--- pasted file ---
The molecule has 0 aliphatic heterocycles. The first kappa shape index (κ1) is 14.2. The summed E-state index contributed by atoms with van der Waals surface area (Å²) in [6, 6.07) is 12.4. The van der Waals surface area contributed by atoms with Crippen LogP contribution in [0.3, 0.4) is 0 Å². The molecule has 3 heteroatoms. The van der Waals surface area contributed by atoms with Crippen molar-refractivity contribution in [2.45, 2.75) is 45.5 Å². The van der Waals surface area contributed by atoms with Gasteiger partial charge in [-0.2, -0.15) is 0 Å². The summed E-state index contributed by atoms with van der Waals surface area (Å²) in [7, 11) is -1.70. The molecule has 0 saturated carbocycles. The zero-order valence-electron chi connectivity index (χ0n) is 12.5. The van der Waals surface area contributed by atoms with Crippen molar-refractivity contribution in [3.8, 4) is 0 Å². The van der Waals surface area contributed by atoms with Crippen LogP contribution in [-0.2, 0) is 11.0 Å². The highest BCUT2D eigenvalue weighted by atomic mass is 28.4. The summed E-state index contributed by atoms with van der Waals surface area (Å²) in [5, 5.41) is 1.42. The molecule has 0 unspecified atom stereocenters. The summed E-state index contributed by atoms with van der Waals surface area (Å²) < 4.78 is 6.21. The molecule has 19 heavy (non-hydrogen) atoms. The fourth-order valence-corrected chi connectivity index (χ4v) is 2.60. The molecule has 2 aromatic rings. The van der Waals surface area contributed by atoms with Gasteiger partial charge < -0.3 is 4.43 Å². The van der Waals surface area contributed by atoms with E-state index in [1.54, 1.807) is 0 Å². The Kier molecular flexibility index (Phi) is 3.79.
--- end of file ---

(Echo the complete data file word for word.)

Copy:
The molecule has 0 aliphatic heterocycles. The first kappa shape index (κ1) is 14.2. The summed E-state index contributed by atoms with van der Waals surface area (Å²) in [6, 6.07) is 12.4. The van der Waals surface area contributed by atoms with Crippen LogP contribution in [0.3, 0.4) is 0 Å². The molecule has 3 heteroatoms. The van der Waals surface area contributed by atoms with Crippen molar-refractivity contribution in [2.45, 2.75) is 45.5 Å². The van der Waals surface area contributed by atoms with Gasteiger partial charge in [-0.2, -0.15) is 0 Å². The summed E-state index contributed by atoms with van der Waals surface area (Å²) in [7, 11) is -1.70. The molecule has 0 saturated carbocycles. The zero-order valence-electron chi connectivity index (χ0n) is 12.5. The van der Waals surface area contributed by atoms with Crippen molar-refractivity contribution in [3.8, 4) is 0 Å². The van der Waals surface area contributed by atoms with Crippen LogP contribution in [-0.2, 0) is 11.0 Å². The highest BCUT2D eigenvalue weighted by atomic mass is 28.4. The summed E-state index contributed by atoms with van der Waals surface area (Å²) in [5, 5.41) is 1.42. The molecule has 0 unspecified atom stereocenters. The summed E-state index contributed by atoms with van der Waals surface area (Å²) < 4.78 is 6.21. The molecule has 19 heavy (non-hydrogen) atoms. The fourth-order valence-corrected chi connectivity index (χ4v) is 2.60. The molecule has 2 aromatic rings. The van der Waals surface area contributed by atoms with Gasteiger partial charge < -0.3 is 4.43 Å². The van der Waals surface area contributed by atoms with E-state index in [1.54, 1.807) is 0 Å². The Kier molecular flexibility index (Phi) is 3.79.